They always do it; they do it every time. And I always fall for it.
Advertisements for the concert said, “Mendelssohn’s Violin Concerto.” I love that piece of music, and so quickly bought two tickets, and anxiously awaited the date of the performance.
I remember the first time I heard that concerto. I was a teen-ager, watching the Johnny Carson show on television with my parents. A pianist, not a violinist, was a guest on the show, and played that beautiful piece of music. I was mesmerized! It was one of the most beautiful themes I had ever heard. I hummed it for days afterward.
Dah DAH duh Da DAH duh, Duh DAH-Duh-DAH-Duh DAH. Can you hear it?
Then came the day that I heard the piece actually played on its rightful musical instrument, The Violin.
The Violin Concerto by Mendelssohn has been a favorite since that moment. So when I heard that the theater in my own town, The Mayo Center for the Arts, was going to perform it I immediately bought tickets. We waited and waited for the night of the performance, and then waited some more.
Finally, as is usually the case, the date arrived. My husband and I excitedly arrived at the theater door, tickets in hand, excitement and anticipation spilling over.
The musicians trickled out onto the stage and took their seats on stage, accompanied by their instruments. Then came one of my favorite sounds: the tuning of instruments. Each musician plays his instrument to the same note as the others, creating a wonderful blend of tuneless sounds. They then exercise fingers while awaiting the arrival of the First Violinist and finally, The Conductor.
The conductor was a charming gentleman from Russia. He began the program by addressing the audience and warning them that the first piece they had chosen to play might be difficult to understand. “If you are the kind of person who tries to understand music,” his advice was, “Don’t! Because if you do, you’ll be wrong anyway!”
If I thought the Mendelssohn piece was about to be performed I was wrong. As wrong as those in the audience trying to interpret the conductor’s message and understand the selection we were about to hear.
First we sat through strange, indecipherable sounds which were quite grim. The introductory remarks were: “This piece takes place on an island off the coast of Finland. Many years ago an insane asylum existed on that spot, which was later turned into a hospital for terminally ill patients.”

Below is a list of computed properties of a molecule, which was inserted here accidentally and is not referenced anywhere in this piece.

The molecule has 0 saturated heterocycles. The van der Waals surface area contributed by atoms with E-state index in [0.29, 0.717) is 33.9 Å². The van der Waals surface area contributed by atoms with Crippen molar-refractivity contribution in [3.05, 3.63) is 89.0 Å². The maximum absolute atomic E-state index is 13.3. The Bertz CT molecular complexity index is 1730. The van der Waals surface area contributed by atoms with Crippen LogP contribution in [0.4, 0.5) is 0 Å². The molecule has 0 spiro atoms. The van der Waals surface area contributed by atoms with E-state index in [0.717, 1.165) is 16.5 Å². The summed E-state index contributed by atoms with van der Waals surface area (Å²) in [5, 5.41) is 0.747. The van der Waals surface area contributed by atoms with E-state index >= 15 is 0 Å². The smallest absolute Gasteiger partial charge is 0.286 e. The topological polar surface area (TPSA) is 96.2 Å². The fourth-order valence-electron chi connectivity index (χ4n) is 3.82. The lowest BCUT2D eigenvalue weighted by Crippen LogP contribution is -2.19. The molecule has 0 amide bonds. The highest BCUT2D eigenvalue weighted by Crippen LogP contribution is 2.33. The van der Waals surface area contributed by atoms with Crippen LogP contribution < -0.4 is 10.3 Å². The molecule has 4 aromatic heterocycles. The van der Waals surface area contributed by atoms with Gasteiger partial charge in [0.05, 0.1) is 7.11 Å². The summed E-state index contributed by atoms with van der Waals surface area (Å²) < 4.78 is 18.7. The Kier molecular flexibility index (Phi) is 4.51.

What an uplifting scene he created! He warned, “if you would like to visit the island and enjoy some sunshine, plan your trip for the two days a year that the island actually has some sun!” Naturally, after the conductor’s charming introduction, we knew we would not be treated to a cheerful, happy and uplifting piece of music.
The lights dim. The audience quiets. The inevitable warning to shut electronic devices and unwrap noisy cellophane wrappers is delivered. The concert is beginning and we think we are ready for the performance. Then the auditory assault begins.
The music is insane! Cymbals crash, drums roll, horns screech. Is there a theme to this music? It sounds like an atonal, dyspeptic conglomerate of noise. What happened to the beautiful violin concerto we paid to hear?
No wonder the organizers of the evening’s program put that piece on the program first. A captive audience such as the one there that night might be the only audience willing to sit through such a headache-inducing, noisy, unpleasant sound fest.
The moral of the story must be that a little suffering is necessary before receiving the rewards of hearing what you paid to hear. Is that a philosophy of life or the reality of marketing? Is it a way to present unpopular music to unsuspicious music lovers?
As the beautiful strains of music of the Mendelssohn’s Violin Concerto filled the theater, I took a deep breath of pleasure. Then I thought, “ This is so beautiful: exactly what I was looking forward to hearing.
But still, I thought that there was an enforceable law against false advertising.